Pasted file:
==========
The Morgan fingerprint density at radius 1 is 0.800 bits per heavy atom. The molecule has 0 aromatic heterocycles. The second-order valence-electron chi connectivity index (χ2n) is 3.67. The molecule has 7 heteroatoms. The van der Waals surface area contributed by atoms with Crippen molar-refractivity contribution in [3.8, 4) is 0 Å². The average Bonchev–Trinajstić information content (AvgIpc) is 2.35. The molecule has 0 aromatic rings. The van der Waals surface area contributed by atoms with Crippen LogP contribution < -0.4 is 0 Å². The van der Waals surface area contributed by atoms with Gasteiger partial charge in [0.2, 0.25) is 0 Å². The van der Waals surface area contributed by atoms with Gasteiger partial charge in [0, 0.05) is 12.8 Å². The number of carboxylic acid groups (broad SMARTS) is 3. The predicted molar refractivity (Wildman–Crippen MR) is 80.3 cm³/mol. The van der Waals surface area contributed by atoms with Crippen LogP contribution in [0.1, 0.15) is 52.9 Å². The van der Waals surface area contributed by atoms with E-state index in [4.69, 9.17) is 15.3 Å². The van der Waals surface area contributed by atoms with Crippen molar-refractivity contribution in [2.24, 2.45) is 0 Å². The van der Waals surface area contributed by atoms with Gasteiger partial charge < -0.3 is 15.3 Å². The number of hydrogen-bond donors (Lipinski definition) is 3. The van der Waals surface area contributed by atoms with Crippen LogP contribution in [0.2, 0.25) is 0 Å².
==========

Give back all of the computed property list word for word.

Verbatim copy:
The Morgan fingerprint density at radius 1 is 0.800 bits per heavy atom. The molecule has 0 aromatic heterocycles. The second-order valence-electron chi connectivity index (χ2n) is 3.67. The molecule has 7 heteroatoms. The van der Waals surface area contributed by atoms with Crippen molar-refractivity contribution in [3.8, 4) is 0 Å². The average Bonchev–Trinajstić information content (AvgIpc) is 2.35. The molecule has 0 aromatic rings. The van der Waals surface area contributed by atoms with Crippen LogP contribution < -0.4 is 0 Å². The van der Waals surface area contributed by atoms with Gasteiger partial charge in [0.2, 0.25) is 0 Å². The van der Waals surface area contributed by atoms with Gasteiger partial charge in [0, 0.05) is 12.8 Å². The number of carboxylic acid groups (broad SMARTS) is 3. The predicted molar refractivity (Wildman–Crippen MR) is 80.3 cm³/mol. The van der Waals surface area contributed by atoms with Crippen LogP contribution in [0.1, 0.15) is 52.9 Å². The van der Waals surface area contributed by atoms with E-state index in [4.69, 9.17) is 15.3 Å². The van der Waals surface area contributed by atoms with Crippen molar-refractivity contribution in [2.24, 2.45) is 0 Å². The van der Waals surface area contributed by atoms with Gasteiger partial charge < -0.3 is 15.3 Å². The number of hydrogen-bond donors (Lipinski definition) is 3. The van der Waals surface area contributed by atoms with Crippen LogP contribution in [0.2, 0.25) is 0 Å².